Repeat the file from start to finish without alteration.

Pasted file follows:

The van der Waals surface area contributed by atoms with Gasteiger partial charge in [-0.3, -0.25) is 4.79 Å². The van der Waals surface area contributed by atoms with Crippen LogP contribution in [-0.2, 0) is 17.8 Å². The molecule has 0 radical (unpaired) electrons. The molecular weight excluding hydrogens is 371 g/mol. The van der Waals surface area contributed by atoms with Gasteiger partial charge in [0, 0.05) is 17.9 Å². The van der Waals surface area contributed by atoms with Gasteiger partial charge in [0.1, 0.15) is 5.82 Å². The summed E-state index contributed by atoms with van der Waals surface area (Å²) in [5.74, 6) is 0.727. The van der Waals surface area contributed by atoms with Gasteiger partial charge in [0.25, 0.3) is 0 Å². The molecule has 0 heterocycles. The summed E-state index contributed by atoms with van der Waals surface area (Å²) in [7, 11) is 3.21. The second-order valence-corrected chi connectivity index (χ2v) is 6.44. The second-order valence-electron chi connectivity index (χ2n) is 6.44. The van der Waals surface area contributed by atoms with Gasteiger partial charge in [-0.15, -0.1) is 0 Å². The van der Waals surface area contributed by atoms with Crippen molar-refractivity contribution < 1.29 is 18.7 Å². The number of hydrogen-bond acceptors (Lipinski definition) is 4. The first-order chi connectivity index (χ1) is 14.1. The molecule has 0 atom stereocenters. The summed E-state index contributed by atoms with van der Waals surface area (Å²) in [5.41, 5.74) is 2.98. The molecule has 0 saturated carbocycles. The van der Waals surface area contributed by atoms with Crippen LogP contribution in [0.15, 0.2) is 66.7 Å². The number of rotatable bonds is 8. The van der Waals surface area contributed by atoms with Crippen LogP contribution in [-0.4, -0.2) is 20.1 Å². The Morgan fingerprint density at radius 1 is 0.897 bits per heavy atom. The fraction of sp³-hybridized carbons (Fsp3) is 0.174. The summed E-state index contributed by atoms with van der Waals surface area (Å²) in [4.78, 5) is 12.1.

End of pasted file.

The van der Waals surface area contributed by atoms with Gasteiger partial charge in [-0.3, -0.25) is 4.79 Å². The van der Waals surface area contributed by atoms with Crippen LogP contribution in [-0.2, 0) is 17.8 Å². The molecule has 0 radical (unpaired) electrons. The molecular weight excluding hydrogens is 371 g/mol. The van der Waals surface area contributed by atoms with Gasteiger partial charge in [0, 0.05) is 17.9 Å². The van der Waals surface area contributed by atoms with Gasteiger partial charge in [0.1, 0.15) is 5.82 Å². The summed E-state index contributed by atoms with van der Waals surface area (Å²) in [5.74, 6) is 0.727. The van der Waals surface area contributed by atoms with Gasteiger partial charge in [0.25, 0.3) is 0 Å². The molecule has 0 heterocycles. The summed E-state index contributed by atoms with van der Waals surface area (Å²) in [7, 11) is 3.21. The second-order valence-corrected chi connectivity index (χ2v) is 6.44. The second-order valence-electron chi connectivity index (χ2n) is 6.44. The van der Waals surface area contributed by atoms with Gasteiger partial charge in [-0.15, -0.1) is 0 Å². The van der Waals surface area contributed by atoms with Crippen molar-refractivity contribution < 1.29 is 18.7 Å². The number of hydrogen-bond acceptors (Lipinski definition) is 4. The first-order chi connectivity index (χ1) is 14.1. The molecule has 0 atom stereocenters. The summed E-state index contributed by atoms with van der Waals surface area (Å²) in [5.41, 5.74) is 2.98. The molecule has 0 saturated carbocycles. The van der Waals surface area contributed by atoms with Crippen LogP contribution in [0.15, 0.2) is 66.7 Å². The number of rotatable bonds is 8. The van der Waals surface area contributed by atoms with Crippen LogP contribution in [-0.4, -0.2) is 20.1 Å². The Morgan fingerprint density at radius 1 is 0.897 bits per heavy atom. The fraction of sp³-hybridized carbons (Fsp3) is 0.174. The summed E-state index contributed by atoms with van der Waals surface area (Å²) in [4.78, 5) is 12.1.